Early Sunday morning, Monu Aggarwal got a call from his friend of many years Muhammad Musharraf. The odd hour of the call notwithstanding, nothing could have prepared Aggarwal for what he heard next.
“There is no escape route, no option at all… ghar ka dyaan rakhna,” 30-year-old Musharraf told his friend from his home town in Bijnor as to Hindustan Times.
Hours later, waiting for Musharaff’s body, Aggarwal said he had tried to encourage his friend to find a way out. “I could hear screams of people in the background,” said Aggarwal.
He played the conversation that he had recorded when he realised what was happening. The voice was that of a person who had lost hope.
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“I can’t even breathe,” Musharraf is heard saying.
In Uttar Pradesh’s Moradabad, a phone call from Sahjad, one of the trapped workers, woke his parents up at 5 am.
“He sounded like he was sobbing. He kept saying that the building was on fire, that it was a massive blaze and that he may not survive. His father woke us up immediately,” said his uncle Mohammad Ilias.
The call dropped and Sahjad’s parents couldn’t connect to him anymore. Soon, they got to know that Sahjad was dead.
Another worker, Raju, too called his friend, Furqan Ahmed, while being trapped inside the building. Ahmed, who works in another factory in the same neighbourhood, said that he received the call at 4.50 am.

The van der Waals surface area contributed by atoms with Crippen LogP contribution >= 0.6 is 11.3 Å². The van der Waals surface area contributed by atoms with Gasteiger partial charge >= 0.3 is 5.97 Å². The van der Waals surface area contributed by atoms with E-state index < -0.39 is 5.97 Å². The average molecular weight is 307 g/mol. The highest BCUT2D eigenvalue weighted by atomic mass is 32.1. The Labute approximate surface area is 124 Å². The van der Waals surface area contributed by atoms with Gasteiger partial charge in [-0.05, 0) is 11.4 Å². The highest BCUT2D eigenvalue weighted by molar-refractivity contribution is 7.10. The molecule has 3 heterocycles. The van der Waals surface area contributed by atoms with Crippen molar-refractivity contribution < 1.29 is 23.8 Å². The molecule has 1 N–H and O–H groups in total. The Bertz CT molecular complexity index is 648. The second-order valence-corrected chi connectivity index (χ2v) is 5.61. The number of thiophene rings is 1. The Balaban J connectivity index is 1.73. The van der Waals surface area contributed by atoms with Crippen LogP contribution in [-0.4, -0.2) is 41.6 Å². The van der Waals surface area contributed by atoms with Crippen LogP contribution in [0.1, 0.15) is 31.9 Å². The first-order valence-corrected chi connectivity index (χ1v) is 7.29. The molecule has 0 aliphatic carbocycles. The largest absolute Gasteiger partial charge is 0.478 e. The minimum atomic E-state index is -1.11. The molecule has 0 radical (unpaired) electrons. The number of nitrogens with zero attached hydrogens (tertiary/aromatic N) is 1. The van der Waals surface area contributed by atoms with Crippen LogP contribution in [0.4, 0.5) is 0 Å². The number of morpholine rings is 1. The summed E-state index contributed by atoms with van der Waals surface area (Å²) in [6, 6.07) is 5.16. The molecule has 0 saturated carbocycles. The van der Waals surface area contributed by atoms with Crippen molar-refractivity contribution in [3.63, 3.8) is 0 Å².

“His voice was unclear but he begged me to rescue him. He said there was fire and smoke all around. I asked if he and others called the police for help, but I couldn’t hear his response. The conversation lasted only 30-40 seconds,” Ahmed said.
At the time of going to press, Raju’s whereabouts were unknown.
“I am trapped. Won’t come out alive,” were the final words of 28-year-old Bihar native Shakir Hussain, a father of three, during his phone call to his pregnant wife before a cloud of toxic smoke overpowered his senses during a major fire at a building in north Delhi on Sunday.
Zakir Hussain, 32, recalled the nightmarish experience of his younger brother who was brought dead to the LNJP Hospital here after the horrific blaze that has claimed 43 lives and left many others injured.
The Hussains, hailing from Madhubani district of Bihar, had planned to go shopping on Sunday, but fate willed otherwise.
“After getting trapped in the billowing smoke, Shakir made the last call to his pregnant wife and told her — ‘I am trapped. Won’t come out alive’,” recalled the tearful brother.
Shakir leaves behind three children, two girls and a boy.
“He was about to have another child, but he left his kids fatherless,” Zakir said.
“He was about to have another child, but he left his kids fatherless,” Zakir said. Shakir had been working in a cap-manufacturing unit on the fourth floor for the last three years, the brother said after identifying his body.